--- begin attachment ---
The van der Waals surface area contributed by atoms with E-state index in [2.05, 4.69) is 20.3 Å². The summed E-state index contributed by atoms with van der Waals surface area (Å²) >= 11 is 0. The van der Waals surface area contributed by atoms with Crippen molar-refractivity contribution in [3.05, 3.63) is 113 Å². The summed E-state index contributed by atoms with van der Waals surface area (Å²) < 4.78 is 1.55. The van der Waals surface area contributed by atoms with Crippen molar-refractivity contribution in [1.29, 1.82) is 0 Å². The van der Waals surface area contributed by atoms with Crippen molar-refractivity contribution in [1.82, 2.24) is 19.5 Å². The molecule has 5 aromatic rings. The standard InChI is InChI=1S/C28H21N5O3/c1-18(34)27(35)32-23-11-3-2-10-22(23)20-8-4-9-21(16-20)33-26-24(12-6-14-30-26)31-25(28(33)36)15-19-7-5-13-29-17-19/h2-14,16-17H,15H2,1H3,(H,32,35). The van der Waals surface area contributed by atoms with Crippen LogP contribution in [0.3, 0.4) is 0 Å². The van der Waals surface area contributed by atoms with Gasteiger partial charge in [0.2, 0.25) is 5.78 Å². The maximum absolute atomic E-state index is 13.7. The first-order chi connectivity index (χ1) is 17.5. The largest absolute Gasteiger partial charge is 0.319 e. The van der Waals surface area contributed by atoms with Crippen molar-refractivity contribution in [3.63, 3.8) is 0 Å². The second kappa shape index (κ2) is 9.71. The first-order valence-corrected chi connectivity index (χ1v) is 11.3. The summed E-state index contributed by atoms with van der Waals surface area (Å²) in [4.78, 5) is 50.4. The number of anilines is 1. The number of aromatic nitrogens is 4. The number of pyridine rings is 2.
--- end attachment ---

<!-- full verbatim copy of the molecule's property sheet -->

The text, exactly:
The van der Waals surface area contributed by atoms with E-state index in [2.05, 4.69) is 20.3 Å². The summed E-state index contributed by atoms with van der Waals surface area (Å²) >= 11 is 0. The van der Waals surface area contributed by atoms with Crippen molar-refractivity contribution in [3.05, 3.63) is 113 Å². The summed E-state index contributed by atoms with van der Waals surface area (Å²) < 4.78 is 1.55. The van der Waals surface area contributed by atoms with Crippen molar-refractivity contribution in [1.29, 1.82) is 0 Å². The van der Waals surface area contributed by atoms with Crippen molar-refractivity contribution in [1.82, 2.24) is 19.5 Å². The molecule has 5 aromatic rings. The standard InChI is InChI=1S/C28H21N5O3/c1-18(34)27(35)32-23-11-3-2-10-22(23)20-8-4-9-21(16-20)33-26-24(12-6-14-30-26)31-25(28(33)36)15-19-7-5-13-29-17-19/h2-14,16-17H,15H2,1H3,(H,32,35). The van der Waals surface area contributed by atoms with Crippen LogP contribution in [0.3, 0.4) is 0 Å². The van der Waals surface area contributed by atoms with Gasteiger partial charge in [0.2, 0.25) is 5.78 Å². The maximum absolute atomic E-state index is 13.7. The first-order chi connectivity index (χ1) is 17.5. The largest absolute Gasteiger partial charge is 0.319 e. The van der Waals surface area contributed by atoms with Crippen molar-refractivity contribution in [3.63, 3.8) is 0 Å². The second kappa shape index (κ2) is 9.71. The first-order valence-corrected chi connectivity index (χ1v) is 11.3. The summed E-state index contributed by atoms with van der Waals surface area (Å²) in [4.78, 5) is 50.4. The number of anilines is 1. The number of aromatic nitrogens is 4. The number of pyridine rings is 2.